Heritage breed turkeys are making a comeback.
These birds taste more like the turkeys that Native Americans and settlers ate in the 17th century, compared to today’s Butterball turkeys.
Just 20 years ago, some heritage turkey breeds were nearly extinct. For instance, in 1997 there were fewer than 10 Narragansett breeding birds left. Today, there are more than 2,000, according to a new census from The Livestock Conservancy.
“It’s impressive,” says Richard McCarthy, executive director of Slow Food USA. The Narragansett is enjoying a remarkable revival.” Other varieties, including the Midget White, the Chocolate, and one known as Lavender, have rebounded as well.
So, what’s driving this resurgence? Part of the story is flavor. “The taste is very robust,” says Dana Kee of Moose Manor Farms, who raises Narragansetts. “It’s not just a vehicle for gravy.”
Kee says as more people look to connect with where their food comes from, her farm is beginning to thrive.
“People love a story,” says Dana Kee. “They like to know the history of a thing.” So the story of the Narragansett draws her customers in. The birds “were likely brought here by what we would call the pilgrims,” Kee says.
Well, not exactly.
The early settlers from England actually brought their own live turkeys with them when they sailed crossed the Atlantic. “The [colonists] were looking to recreate the familiar,” says culinary historian Kathleen Wall of Plimoth Plantation.
When these British turkeys mated with the native, wild American turkeys, their offspring produced the heritage breed varieties we have today.
In 1929 L.E. Cline, the author of Turkey Production, described the beginnings of the Narragansett breed:
“The early settlers of the Narragansett Bay came from England and quite naturally brought their domesticated livestock … among these were the Black Norfolk turkeys. … Since the country surrounding Narragansett Bay was inhabited by the native wild American turkey, the blood of the Black Norfolk and the wild turkey were soon blended.”
Kee says the demand for her birds is growing. She sold her Narragansett turkeys for upwards of $6 a pound. “And I sold out about two days after I posted they were available.”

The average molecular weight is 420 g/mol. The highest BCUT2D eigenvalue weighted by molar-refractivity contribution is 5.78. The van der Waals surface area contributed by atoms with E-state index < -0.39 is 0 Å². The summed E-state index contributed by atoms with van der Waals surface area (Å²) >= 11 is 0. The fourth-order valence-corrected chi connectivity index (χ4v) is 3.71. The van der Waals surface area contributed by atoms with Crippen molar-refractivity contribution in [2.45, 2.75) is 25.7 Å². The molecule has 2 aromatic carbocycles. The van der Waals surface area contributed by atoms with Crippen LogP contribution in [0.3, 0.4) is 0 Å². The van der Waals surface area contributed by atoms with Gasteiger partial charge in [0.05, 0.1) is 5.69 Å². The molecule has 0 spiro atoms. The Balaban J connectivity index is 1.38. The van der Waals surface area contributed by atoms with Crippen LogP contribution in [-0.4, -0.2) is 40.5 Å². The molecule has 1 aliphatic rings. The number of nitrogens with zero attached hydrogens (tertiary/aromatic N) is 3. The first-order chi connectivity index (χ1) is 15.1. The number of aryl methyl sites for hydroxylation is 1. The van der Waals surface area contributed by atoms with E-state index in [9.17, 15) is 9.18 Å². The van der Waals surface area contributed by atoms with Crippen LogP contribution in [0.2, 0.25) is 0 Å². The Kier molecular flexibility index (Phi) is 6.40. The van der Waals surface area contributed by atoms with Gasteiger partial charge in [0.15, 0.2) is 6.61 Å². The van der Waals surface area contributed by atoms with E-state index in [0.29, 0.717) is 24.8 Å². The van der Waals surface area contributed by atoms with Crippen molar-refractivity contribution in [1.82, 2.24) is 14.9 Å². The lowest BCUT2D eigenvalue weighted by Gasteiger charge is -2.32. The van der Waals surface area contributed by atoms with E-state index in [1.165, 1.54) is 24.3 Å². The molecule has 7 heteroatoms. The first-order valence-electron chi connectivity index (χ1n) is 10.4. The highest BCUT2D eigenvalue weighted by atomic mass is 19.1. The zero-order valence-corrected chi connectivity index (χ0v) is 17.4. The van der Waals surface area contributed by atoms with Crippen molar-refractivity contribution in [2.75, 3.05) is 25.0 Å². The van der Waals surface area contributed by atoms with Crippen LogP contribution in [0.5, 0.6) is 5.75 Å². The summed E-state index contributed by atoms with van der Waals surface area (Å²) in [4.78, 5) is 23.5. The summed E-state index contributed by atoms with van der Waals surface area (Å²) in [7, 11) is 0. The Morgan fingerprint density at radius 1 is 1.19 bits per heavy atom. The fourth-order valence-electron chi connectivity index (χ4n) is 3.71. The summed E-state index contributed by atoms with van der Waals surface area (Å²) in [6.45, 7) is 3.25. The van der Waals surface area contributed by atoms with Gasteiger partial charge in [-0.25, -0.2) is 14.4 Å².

Heritage breeds don’t have as much meat as the Broad-Breasted White Turkey, the most widely available commercial bird. And they cost six times as much. But Kee says they’re worth the premium because of the care and time that goes into raising heritage birds. Her Narragansett turkeys hatched last spring. Compare that to the Broad-Breasted White birds, which tend to reach butchering weight in about three months.
Slow Food USA’s McCarthy says putting a heritage breed on the holiday table creates a broader context for the American Thanksgiving meal.
“The New World experience with food is one in which we bring parts from our past, but here we make something together that is new and different,” McCarthy says.
People seek out these heritage turkeys just as they seek out heirloom tomatoes and apples — for variety and flavor. But, it goes beyond just taste. Preserving these foods protects the bounty of tomorrow.
McCarthy says these heirloom foods also hold the genetic material that could form the building blocks of a future food supply — especially if disease or climate change makes today’s commercial crops and livestock vulnerable.
“In almost every case, if we continue to eat and value these foods, then they have a future.”
So, in order to save breeds like the Narragansett turkey, we must eat them.
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